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WASHINGTON, DC-Under the Housing Affordability Act of 2002, the US House of Representatives has passed legislation reforming the nation’s Section 8 Housing Choice Voucher Program in an effort to turn around the decreasing availability of affordable housing. At the core of the bill are new provisions that will encourage otherwise reluctant apartment building owners to welcome Section 8 vouchers.

Immediately following the House’s move, the Senate introduced new legislation that would restructure the voucher system. Officials of the National Multi Housing Council and the National Apartment Association have been working with Congress through its joint legislative initiative on improving the Section 8 program, and laud both chambers for taking action expeditiously.

“The apartment industry is ready and willing to participate more fully in the Section 8 program, however, such participation is not economically feasible unless Congress eliminates the significant costs and burdens it imposes on apartment owners,” NMHC/NAA senior vice president Clarine Nardi Riddle says, detailing the program’s shortcomings. “Just as owners would not regularly accept late payments and long delays before tenants could move in from unsubsidized market-rate residents, they should not have to accept such conditions from Section 8 residents.”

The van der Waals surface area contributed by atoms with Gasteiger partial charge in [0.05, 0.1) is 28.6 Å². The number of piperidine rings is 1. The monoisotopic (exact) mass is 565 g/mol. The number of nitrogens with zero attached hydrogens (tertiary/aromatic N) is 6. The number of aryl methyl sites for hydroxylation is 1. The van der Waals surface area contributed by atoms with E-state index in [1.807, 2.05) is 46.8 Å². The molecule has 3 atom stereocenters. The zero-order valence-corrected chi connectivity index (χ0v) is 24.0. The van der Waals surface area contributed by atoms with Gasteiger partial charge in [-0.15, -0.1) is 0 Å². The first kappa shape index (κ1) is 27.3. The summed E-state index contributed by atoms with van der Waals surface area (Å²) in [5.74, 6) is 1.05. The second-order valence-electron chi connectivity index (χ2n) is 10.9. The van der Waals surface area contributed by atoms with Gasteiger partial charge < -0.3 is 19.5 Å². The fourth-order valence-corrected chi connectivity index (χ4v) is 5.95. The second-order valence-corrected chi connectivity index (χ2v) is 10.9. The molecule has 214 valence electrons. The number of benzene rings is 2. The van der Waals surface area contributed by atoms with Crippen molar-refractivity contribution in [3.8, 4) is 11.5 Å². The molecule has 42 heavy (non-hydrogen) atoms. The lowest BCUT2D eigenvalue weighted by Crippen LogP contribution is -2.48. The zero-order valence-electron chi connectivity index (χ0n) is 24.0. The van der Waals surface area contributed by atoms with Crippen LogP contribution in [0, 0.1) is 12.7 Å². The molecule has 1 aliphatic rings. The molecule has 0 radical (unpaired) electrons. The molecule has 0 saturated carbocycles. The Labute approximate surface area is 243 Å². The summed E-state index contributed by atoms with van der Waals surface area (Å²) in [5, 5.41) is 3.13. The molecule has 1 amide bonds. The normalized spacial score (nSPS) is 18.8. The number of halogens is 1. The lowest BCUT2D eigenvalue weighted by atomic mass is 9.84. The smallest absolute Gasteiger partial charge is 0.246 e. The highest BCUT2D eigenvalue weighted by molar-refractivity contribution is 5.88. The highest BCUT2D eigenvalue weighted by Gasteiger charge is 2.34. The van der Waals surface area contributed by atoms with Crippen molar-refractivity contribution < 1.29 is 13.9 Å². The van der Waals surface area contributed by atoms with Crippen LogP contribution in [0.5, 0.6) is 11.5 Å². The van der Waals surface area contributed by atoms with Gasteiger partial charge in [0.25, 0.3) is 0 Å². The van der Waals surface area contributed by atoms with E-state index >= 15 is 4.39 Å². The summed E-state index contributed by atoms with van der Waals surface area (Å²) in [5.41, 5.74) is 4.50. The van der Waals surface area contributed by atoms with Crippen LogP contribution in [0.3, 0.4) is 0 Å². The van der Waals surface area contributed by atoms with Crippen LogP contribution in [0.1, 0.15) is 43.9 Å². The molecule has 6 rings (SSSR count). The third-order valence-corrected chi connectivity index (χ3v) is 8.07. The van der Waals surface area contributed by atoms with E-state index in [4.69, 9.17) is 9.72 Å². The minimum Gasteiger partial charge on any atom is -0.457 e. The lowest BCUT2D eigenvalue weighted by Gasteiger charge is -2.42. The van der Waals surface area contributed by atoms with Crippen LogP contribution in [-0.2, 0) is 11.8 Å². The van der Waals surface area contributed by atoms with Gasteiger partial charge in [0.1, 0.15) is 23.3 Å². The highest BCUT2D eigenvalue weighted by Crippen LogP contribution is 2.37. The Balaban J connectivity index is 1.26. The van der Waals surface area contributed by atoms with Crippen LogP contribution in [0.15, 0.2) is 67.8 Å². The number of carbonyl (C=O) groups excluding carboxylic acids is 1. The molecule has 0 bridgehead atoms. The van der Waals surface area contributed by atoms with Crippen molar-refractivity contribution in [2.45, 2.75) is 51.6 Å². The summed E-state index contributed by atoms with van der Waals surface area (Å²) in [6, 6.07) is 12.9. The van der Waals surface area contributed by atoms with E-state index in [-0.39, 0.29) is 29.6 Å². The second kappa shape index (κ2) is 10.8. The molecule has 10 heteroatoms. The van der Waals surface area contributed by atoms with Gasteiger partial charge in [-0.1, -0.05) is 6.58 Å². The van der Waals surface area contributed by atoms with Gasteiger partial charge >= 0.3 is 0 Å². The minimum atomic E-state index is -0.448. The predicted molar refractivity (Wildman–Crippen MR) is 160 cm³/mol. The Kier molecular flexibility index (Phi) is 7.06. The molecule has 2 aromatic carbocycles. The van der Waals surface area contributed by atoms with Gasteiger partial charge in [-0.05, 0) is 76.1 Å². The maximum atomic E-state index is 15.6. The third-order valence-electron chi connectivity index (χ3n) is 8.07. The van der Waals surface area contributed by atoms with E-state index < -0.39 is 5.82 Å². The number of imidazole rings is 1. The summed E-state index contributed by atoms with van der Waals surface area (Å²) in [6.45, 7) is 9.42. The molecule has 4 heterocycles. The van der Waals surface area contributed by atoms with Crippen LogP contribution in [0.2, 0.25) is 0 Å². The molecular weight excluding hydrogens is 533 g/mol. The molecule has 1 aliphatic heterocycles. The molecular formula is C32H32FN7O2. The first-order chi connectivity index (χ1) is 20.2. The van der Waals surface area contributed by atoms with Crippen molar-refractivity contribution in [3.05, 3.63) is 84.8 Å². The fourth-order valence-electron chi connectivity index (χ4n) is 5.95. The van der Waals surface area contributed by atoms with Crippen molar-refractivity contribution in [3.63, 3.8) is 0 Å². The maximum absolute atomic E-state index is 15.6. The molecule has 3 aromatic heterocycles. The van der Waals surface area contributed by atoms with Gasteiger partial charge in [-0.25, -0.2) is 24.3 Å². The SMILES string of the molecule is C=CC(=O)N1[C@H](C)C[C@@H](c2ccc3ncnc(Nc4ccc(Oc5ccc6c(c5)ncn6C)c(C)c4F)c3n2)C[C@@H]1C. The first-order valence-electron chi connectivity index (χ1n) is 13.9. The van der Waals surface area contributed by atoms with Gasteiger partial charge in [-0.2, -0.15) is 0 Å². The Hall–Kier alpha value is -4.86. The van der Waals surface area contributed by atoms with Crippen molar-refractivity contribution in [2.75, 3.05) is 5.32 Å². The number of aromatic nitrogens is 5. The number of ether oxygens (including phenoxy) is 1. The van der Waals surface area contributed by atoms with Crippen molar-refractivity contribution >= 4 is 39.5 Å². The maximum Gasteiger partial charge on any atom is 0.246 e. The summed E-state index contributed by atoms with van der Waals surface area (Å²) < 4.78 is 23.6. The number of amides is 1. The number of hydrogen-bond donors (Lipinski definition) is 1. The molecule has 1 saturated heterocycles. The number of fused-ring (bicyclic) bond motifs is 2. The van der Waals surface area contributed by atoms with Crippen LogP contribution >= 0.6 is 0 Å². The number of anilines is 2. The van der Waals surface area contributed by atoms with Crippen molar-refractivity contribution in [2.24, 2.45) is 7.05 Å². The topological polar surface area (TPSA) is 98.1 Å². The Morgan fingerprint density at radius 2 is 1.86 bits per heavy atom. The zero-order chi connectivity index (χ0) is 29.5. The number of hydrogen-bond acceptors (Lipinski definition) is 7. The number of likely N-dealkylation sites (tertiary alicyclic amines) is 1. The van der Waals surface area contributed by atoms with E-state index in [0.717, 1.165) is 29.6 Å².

NAA president Scott Gardner expressed the same thoughts before the Senate Banking, Housing and Urban Affairs Committee a few months ago. “[Increased program] participation is not economically feasible without reforming the program to reduce the significant costs and burdens it imposes on apartment owners,” he said. He went on to outline necessary reforms, most of which are part of both the House and Senate bills.

Passed by the Financial Services Committee, the House legislation calls for the establishment of “thrifty” vouchers. These vouchers take into consideration a property’s operating costs, as opposed to the current Section 8 formula, which subsidizes the difference between 30% of the household’s income and the property’s fair market rent. About 5,000 of the coupons would be available to exceedingly low-income residents in the upcoming fiscal year.

The new Senate bill would revamp Section 8′s payment process by speeding-up the dispensing of subsidy checks to property owners. What the bills hold in common is the accelerating of time-consuming unit inspection requirements, which necessitate that apartments remain vacant until inspection completion. “These reforms will go a long way to encouraging more private apartment owners to accept Section 8 vouchers,” Nardi concludes.

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